But another truth nagged my mind: I am, in essence, a ghostwriter now. I write in books that don’t bear my name, but another’s, on the covers, tackling topics ranging from Philippine history to various biographies—topics I usually have no interest in. Sure, I could still write something on demand. Only, bearing in mind that the words I write would have to seem like they come from someone else. In the beginning, I even struggled to capture my boss’ supposed voice and style until, before I knew it, I had it down to a science. The truth was, I stopped recognizing my voice, resolving to just put words in people’s mouths and leave nothing behind for myself. 

These truths augmented the paralysis of my own ideas and opinions and passions. As a result, I found myself cowering away from them and reading more voraciously than ever. I guess it helped that the quarantine restrictions meant no more going out, no new movies to see, no restaurants or bars to go to. I stayed at home, sought refuge in the minds of others, soaked in other writers’ ability to hold their own, told myself that this was how I could keep myself sane. During this dire time, I found Joan Didion and her memoirs, which held the sense of agency in writing that I was desperately missing. 

What I didn’t see coming, however, was Didion’s ability to challenge my own anxieties long after her words had set on the page. In her essay, “On Keeping Notebooks,” she said, “Our notebooks give us away, for however dutifully we record what we see around us, the common denominator of all we see is always, transparently, shamelessly, the implacable ‘I.’” 

My heart sank after reading this passage because where was this fearless “I” in my writing? I was hit again by the realization that my writing was no longer my own. That, in my pursuit of professional progress and financial stability, I became a ghostwriter. That my words were on borrowed time all along. That, by the time I graduated from college, the lease was up.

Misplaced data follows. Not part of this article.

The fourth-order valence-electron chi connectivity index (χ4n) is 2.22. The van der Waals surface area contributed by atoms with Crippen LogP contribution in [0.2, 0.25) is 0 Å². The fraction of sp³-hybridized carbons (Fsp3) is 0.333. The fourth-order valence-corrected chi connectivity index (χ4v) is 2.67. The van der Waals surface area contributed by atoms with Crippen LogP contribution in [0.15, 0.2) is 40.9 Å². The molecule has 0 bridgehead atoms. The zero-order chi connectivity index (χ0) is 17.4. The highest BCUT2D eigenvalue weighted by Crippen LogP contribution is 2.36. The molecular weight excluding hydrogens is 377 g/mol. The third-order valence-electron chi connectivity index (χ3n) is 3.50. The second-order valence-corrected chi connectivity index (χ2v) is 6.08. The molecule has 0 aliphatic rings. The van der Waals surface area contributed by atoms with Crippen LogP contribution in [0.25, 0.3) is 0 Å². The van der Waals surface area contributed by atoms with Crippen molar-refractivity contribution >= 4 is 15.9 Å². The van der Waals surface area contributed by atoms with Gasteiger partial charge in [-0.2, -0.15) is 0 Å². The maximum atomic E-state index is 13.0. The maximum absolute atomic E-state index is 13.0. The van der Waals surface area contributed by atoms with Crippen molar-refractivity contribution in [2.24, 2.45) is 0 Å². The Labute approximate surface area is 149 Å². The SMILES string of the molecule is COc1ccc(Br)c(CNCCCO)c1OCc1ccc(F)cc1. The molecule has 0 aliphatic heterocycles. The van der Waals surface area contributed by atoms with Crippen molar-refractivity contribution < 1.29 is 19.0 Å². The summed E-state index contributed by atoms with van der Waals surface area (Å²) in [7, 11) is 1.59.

Surprisingly, I didn’t give up though. I still wanted to write something—anything. For quite some time, I had such a craving for science fiction so I thought that I should write something in that genre. Since the pandemic continued to damage the world, I looked for a way to escape the horrors of the present. Harking back to one of the topics I’ve always been passionate about, which was the relationship between literature, culture, and the environment, I envisioned a future in which we fully embrace the interdependence of nature and culture; in which we fully overcome the struggle of the environment and this struggle’s intrinsic connection to the plight of the minorities—people of color, women, children and the LGBT+. 

It’s a beautiful future to write about, but the problem was that this vision of the future was too abstract. Void of details. Untethered. The solution here was to build the imagined world that would make this future possible. But that’s when I started hitting roadblocks.